Happy Confidence Pants Week, Sparklers! This is YOUR week to do something brave. Need a nudge? Here's some inspiration from writer Josh Perilo. —Sparkitors
To say that I was an awkward 18-year-old would be a grave disservice to awkward 18-year-olds everywhere. I was beyond socially inept, and because of this, my circle of friends was small. Don’t get me wrong, the friends I had would fight for me to the death, but it was a miniscule group, to be sure. So it wasn’t surprising that my dating life was essentially nil.
Then, I got to college and I knew that everything was going to be different. I walked through the campus during those first days of my freshman year with a cocky smirk as if to say “Oh you have no idea, North Carolina School of the Arts. You have never SEEN a Cassanova like me before!”
I couldn’t have been more wrong. If I was a dork before, now I was a dork among dorks. Somehow I had fallen to the bottom of the desirability totem pole in a place that professed there was “someone for everyone.”
There was one girl in particular that I was crushing on hardcore. We’ll call her Isabella to protect her from any further embarrassment. She was also a freshman and was in the ballet program. And she was beautiful. She looked like a Precious Moments doll that some witch had cast a spell on and had sprung to life. And, of course, she had no idea who I was.
I had taken to hanging out with Isabella’s best friend, Gretchen, an equally beautiful ballet dancer, and complaining about my infatuation with Isabella between tear-filled binges of Matthew Sweet and Morrissey. One night, Gretchen said she had an idea:
“You should get her something. Like, a present. And just leave it for her.”
“That’s a great idea,” I said without consulting North Carolina’s stalking laws and statutes, “what does she like?”
“She likes sunflowers.”
The image of a gigantic sunflower plant sitting outside of a dorm room left me feeling less than romantic. And also, what a terrible thing to do to someone! Leave them with a gargantuan plant that takes up half of their already cramped room that they now must care for and tend to? It’s like gifting someone a baby with a glandular problem.
Okay, maybe it wasn’t quite that extreme, but it didn’t feel like the right kind of “hey, you don’t know me, but I’m kind of obsessed with you” gift.
“She also likes Jimmy Hendrix,” Gretchen continued.
“Of course she does,” I thought, “All the ladies love Jimmy Hendrix. He’s so cool. So smooth. Basically, everything I’m not. Why shouldn’t he be the ambassador of my obsessive feelings towards this girl I’ve never met?”
So I bought a CD the very next day (a rare, live import, I might add), wrote my name and phone number on a slip of paper, opened the CD, and put it inside the case.
Then I realized I had to actually give it to her. I freaked out. It carried that CD around in my backpack for a whole week. Jimmy’s disappointed face looked up at me every time I went in for a book, as if he were saying “What’s wrong with you, baby? Grow a pair a sock it to her, my man!”
Even Gretchen was urging me.
“You don’t have to even say anything. Just slip it under her door! She’ll love it!”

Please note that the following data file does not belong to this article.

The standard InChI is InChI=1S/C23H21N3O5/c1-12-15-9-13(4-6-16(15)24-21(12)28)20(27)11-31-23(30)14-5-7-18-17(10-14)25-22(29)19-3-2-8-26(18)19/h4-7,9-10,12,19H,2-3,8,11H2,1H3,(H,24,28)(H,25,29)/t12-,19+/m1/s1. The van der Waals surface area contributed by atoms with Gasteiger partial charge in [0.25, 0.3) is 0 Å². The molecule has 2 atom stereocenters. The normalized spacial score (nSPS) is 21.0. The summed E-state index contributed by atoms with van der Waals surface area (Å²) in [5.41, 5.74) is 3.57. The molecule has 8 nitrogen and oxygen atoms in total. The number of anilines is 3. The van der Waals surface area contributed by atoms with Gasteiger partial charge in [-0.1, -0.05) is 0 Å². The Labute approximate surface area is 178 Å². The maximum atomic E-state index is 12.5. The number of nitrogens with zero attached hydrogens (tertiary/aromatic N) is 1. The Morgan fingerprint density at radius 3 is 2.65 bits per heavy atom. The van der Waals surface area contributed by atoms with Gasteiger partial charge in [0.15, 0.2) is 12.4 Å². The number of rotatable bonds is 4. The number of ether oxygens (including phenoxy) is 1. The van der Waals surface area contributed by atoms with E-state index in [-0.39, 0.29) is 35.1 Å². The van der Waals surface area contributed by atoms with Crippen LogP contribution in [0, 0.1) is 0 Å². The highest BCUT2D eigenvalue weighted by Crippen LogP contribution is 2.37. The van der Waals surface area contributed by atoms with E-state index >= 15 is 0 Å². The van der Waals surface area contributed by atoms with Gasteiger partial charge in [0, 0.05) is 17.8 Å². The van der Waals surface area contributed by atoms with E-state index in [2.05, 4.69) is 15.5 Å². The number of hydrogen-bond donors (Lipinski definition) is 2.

So, early that Sunday morning I marched over to Isabella’s dorm and walked right up to her door. I took a deep breath and readied myself to slide the CD under her door and bolt. But, sadly, that wasn’t what happened.
In the second before my knees were about to bend to allow me to place the CD on the ground… in that moment that my brain fired the electrical pulse to the neuron that would move my muscles and bones into motion, her door swung open.
And with that, the door slammed shut. I stood there, my face white. My heart pounding in my teeth. My grip on the CD almost crushing the jewel case. Then, the door creaked open a tiny crack. Isabella stood in the doorway, wrapped in a towel with a shower caddy in her hand. And there I stood, pasty and sweaty, a complete stranger, standing silently outside of her door.
So, of course, I took the opportunity to make the situation even worse by actually saying something.
“Hi,” I squeaked and stammered, “I’m Josh Perilo. I heard that you like Jimmy Hendrix, so I got you this CD.”
I shoved the CD into her shower caddy, like I was flyering for the President’s Day sale at a mattress store.
“I put my number on the inside, so you can call me,” I added, “if you want.”
She looked at the CD, then at me, then said, without any change in emotion.
The door closed. And my soul died a little bit.
After a week of no calls from Isabella, I finally told Gretchen what happened. I had been avoiding her, because I was so embarrassed. Gretchen actually smiled and shook her head.
“I know what happened. I heard from Isabella. She actually thought it was kind of sweet, but I don’t think she really wants to date anyone right now.”
“That’s code for ‘she doesn’t want to date any STALKERS right now,’” I thought.
“But,” Gretchen continued, “I think what you did was really amazing. And really cute. And I think someone should give you a kiss for that.”
Before my dumb mouth could open and say, "Who would want to give me a kiss,” Gretchen leaned in and did the deed herself. I couldn’t believe that I had completely overlooked Gretchen this whole time. She was just as pretty as Isabella and, it turns out, way cooler. And because of the huge risk I took putting myself out there for a girl that I THOUGHT was perfect for me, I ended up actually dating a girl that WAS perfect for me.
Risk always, always, always generates reward. But rarely in the way you expect it to.
What's your Confidence Pants Week goal?